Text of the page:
Earlier this week, US Secretary of State Hillary Clinton issued a prophetic stark warning to Arab leaders: either enact genuine economic and political reforms or face growing unrest and rebellion.
"If leaders don't offer a positive vision and give young people meaningful ways to contribute, others will fill the vacuum," she said. "Extremist elements, terrorist groups and others who would prey on desperation and poverty are already out there appealing for allegiance and competing for influence."
A day later, following weeks of violent protest, Zine al-Abidine Ben Ali, Tunisia's president for more than 23 years, ceded power as he fled to Saudi Arabia.
After generations of apathy and stagnation, the Arab people are finally rising up. As we witnessed with the self-immolation of a 26-year-old fruit vendor in the city of Sidi Bouzid, whose actions provoked a massive wave of demonstrations and rioting. And it took us all by surprise including the Tunisian government.
Mohamed Bouazizi, the young man who set himself on fire was a university graduate who, like so many others, was unable to find decent employment.
He tried to make a living selling fruit, but even that proved impossible when the police stopped him from selling without a permit. In desperation he decided to end his life in a symbolic gesture.
And also with Hamada Ben Amour, a 22-year-old rapper who was arrested for releasing a song on the internet titled 'President, your people are dying' that talks about the problems of the youth and unemployment.
The song came out as students, professionals and youths mounted a series of protests over a shortage of jobs and restrictions on public freedoms.
Abdel Bari Atwan, editor of the London-based Al-Quds Al-Arabi, says Tunisian people deserved to be thanked twice: "for proving that the Arab street is not dead as many had expected and is capable of waging an intifada and making sacrifices for change, and for exposing the Arab regimes that claimed to care about human rights and the values of justice and democracy."
With the emergence of a large layer of educated youth who have no job prospects and no future, the Arab people have reached a boiling point.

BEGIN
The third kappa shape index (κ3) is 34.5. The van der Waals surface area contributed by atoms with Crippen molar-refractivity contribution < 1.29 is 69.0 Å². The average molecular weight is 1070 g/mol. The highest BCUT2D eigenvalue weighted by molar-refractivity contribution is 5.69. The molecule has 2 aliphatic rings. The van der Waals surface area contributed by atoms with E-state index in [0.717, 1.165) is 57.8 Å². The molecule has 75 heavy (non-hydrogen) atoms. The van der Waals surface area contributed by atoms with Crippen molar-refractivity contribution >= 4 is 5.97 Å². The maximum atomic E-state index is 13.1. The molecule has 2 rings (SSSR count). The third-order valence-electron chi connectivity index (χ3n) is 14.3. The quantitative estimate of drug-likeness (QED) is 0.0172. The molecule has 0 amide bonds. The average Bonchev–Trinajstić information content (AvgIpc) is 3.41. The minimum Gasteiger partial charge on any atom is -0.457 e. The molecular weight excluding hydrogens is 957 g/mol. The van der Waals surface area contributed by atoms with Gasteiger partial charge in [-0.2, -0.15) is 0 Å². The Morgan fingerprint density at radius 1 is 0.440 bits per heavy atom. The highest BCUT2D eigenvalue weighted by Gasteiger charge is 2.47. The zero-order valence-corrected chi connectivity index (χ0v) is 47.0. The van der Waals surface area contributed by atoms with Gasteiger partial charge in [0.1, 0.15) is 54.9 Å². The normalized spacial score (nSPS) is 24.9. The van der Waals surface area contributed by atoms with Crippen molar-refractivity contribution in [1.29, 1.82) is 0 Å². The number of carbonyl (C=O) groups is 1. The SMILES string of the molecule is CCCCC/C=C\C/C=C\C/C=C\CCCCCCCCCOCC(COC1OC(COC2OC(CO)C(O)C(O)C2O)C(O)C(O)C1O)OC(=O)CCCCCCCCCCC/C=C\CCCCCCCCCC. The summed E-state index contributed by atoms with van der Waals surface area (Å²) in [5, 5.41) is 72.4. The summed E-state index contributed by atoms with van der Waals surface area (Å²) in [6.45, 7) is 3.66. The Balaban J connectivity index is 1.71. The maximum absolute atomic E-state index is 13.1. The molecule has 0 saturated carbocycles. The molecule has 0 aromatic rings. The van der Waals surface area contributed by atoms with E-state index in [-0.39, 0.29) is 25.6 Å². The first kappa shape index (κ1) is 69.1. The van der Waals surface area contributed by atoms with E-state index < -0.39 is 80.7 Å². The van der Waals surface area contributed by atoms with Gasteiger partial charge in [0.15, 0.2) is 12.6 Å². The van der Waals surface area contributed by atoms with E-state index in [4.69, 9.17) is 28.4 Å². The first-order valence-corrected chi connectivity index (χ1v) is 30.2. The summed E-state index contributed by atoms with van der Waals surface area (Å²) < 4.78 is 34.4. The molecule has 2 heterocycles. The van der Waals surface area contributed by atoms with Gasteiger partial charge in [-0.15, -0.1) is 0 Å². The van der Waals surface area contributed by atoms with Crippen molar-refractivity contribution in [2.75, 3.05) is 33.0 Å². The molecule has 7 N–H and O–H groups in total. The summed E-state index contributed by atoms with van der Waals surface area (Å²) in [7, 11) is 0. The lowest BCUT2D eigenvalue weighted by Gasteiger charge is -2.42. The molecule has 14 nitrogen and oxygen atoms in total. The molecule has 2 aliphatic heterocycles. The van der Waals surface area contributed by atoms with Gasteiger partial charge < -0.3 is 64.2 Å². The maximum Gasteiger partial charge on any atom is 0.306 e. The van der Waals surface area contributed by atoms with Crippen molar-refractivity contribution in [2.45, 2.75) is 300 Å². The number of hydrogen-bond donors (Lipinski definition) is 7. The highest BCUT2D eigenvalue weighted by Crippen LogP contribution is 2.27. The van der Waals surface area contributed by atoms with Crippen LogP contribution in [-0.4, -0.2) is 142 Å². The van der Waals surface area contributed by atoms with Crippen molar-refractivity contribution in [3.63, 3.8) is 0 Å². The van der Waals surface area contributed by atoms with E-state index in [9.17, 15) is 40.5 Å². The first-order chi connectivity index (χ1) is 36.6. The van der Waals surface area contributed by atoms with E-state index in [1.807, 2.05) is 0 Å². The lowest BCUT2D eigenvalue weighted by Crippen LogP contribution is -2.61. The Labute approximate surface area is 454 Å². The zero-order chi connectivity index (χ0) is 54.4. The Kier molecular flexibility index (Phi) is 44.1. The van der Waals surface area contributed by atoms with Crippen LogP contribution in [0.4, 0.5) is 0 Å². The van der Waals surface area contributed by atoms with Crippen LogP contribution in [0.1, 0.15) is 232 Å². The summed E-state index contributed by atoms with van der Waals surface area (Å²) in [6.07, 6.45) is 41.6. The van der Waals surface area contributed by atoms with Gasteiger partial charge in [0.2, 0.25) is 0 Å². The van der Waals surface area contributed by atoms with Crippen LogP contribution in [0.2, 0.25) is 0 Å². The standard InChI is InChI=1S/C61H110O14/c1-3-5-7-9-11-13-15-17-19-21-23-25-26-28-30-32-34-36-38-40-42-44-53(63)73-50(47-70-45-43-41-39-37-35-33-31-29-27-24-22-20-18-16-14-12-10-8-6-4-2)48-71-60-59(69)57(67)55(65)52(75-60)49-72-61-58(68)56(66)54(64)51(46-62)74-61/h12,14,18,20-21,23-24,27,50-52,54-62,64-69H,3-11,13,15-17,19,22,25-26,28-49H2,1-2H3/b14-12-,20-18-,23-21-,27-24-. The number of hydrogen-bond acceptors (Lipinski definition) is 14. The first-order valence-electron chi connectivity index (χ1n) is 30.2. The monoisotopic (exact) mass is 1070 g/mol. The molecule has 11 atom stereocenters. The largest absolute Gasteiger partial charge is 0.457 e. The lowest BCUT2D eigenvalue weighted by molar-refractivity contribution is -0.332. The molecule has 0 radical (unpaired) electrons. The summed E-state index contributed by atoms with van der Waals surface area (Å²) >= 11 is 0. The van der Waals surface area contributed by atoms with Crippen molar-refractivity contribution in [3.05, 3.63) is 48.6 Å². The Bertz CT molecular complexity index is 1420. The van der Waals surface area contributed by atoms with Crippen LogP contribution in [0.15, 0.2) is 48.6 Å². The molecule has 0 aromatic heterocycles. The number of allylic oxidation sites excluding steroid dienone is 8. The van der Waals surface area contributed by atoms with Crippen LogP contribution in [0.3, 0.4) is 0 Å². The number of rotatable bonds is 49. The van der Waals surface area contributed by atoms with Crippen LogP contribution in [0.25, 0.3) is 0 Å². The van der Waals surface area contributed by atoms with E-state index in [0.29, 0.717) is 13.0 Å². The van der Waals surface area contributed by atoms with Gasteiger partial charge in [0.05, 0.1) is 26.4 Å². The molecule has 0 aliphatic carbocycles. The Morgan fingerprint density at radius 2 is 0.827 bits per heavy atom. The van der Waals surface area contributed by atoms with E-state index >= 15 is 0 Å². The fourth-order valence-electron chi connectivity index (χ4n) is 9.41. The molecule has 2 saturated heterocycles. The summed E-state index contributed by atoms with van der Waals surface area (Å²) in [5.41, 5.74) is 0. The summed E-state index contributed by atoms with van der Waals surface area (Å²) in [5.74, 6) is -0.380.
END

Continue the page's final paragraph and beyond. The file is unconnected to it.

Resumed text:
They have had enough of chronic unemployment; economic deprivation; rising food prices; insufficient public investment; rampant corruption; and an authoritarian political system that gave Ben Ali twenty three years of corrupt rule.
In Egypt, the President Hosni Mubarak will have held power for three decades this year, and is getting set for another term. In Libya, Muammar Gadaffi has been in power since 1969. The Assads have ruled Syria since 1970.
"The widespread demonstrations in Tunisia" writes political analyst Rami Khouri "mirror a universal pattern of change by citizens who reach a breaking point and go out into the street to brave the bullets of the eternal ruler's military and security services. When citizens are no longer afraid of the ruler's bullets, the ruler's days are numbered."
Chatham House' Middle East expert Nadim Shehadi says, "It was an unsustainable economic and political model that has survived for over 30 years and with numerous equivalents in the region. Its persistence has done countless damage and its demise will hopefully serve as an example."
The biggest challenge facing the Arab world today is youth unemployment. The region has the highest unemployment rate in the world. The current unemployment rate stands at sixteen per cent, eighty per cent of that figure is made up of a youth population of 130 million. A staggering twenty five percent of youth between the ages of 15 and 29 are unemployed.
According to the Economic World Bank Report of the Arab world, Arab states need to create 100 million jobs by 2020 to meet the needs of the young people entering the job market. With a population of 85 million people, Egypt needs to create at least one million new jobs for the more than 750,000 young people entering the employment market each year.
Unemployment is affecting over 20 million people in the Arab world. This situation has also increased poverty rates, which is estimated to affect some 50 percent of the total population in the Arab world.
Unlike China who knew how to develop a booming economy even under its communist umbrella, the Arab regimes' shortsightedness has failed to move the region economically and politically forward.
With Tunisia's spontaneous revolution, maybe true Arab secular democracy will finally emerge.
Let's see what happens.